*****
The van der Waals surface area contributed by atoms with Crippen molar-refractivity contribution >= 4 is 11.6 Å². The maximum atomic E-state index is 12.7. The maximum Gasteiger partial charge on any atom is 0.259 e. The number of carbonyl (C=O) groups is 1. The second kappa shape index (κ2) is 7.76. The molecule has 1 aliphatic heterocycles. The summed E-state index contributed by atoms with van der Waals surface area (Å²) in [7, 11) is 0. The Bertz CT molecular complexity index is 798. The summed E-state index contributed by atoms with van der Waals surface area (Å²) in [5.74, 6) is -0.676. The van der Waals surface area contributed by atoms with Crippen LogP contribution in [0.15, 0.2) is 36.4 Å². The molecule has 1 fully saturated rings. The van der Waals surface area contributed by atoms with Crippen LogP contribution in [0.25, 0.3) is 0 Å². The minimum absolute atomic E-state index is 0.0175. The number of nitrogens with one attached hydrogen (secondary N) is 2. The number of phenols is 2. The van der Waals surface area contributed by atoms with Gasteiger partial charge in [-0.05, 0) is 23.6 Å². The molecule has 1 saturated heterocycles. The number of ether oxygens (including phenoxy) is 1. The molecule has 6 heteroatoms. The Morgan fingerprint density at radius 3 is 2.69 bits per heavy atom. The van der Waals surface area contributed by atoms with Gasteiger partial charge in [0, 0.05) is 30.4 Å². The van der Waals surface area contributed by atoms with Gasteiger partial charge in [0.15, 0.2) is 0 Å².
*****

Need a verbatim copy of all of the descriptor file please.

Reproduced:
The van der Waals surface area contributed by atoms with Crippen molar-refractivity contribution >= 4 is 11.6 Å². The maximum atomic E-state index is 12.7. The maximum Gasteiger partial charge on any atom is 0.259 e. The number of carbonyl (C=O) groups is 1. The second kappa shape index (κ2) is 7.76. The molecule has 1 aliphatic heterocycles. The summed E-state index contributed by atoms with van der Waals surface area (Å²) in [7, 11) is 0. The Bertz CT molecular complexity index is 798. The summed E-state index contributed by atoms with van der Waals surface area (Å²) in [5.74, 6) is -0.676. The van der Waals surface area contributed by atoms with Crippen LogP contribution in [0.15, 0.2) is 36.4 Å². The molecule has 1 fully saturated rings. The van der Waals surface area contributed by atoms with Crippen LogP contribution in [0.25, 0.3) is 0 Å². The minimum absolute atomic E-state index is 0.0175. The number of nitrogens with one attached hydrogen (secondary N) is 2. The number of phenols is 2. The van der Waals surface area contributed by atoms with Gasteiger partial charge in [-0.05, 0) is 23.6 Å². The molecule has 1 saturated heterocycles. The number of ether oxygens (including phenoxy) is 1. The molecule has 6 heteroatoms. The Morgan fingerprint density at radius 3 is 2.69 bits per heavy atom. The van der Waals surface area contributed by atoms with Gasteiger partial charge in [0, 0.05) is 30.4 Å². The van der Waals surface area contributed by atoms with Gasteiger partial charge in [0.15, 0.2) is 0 Å².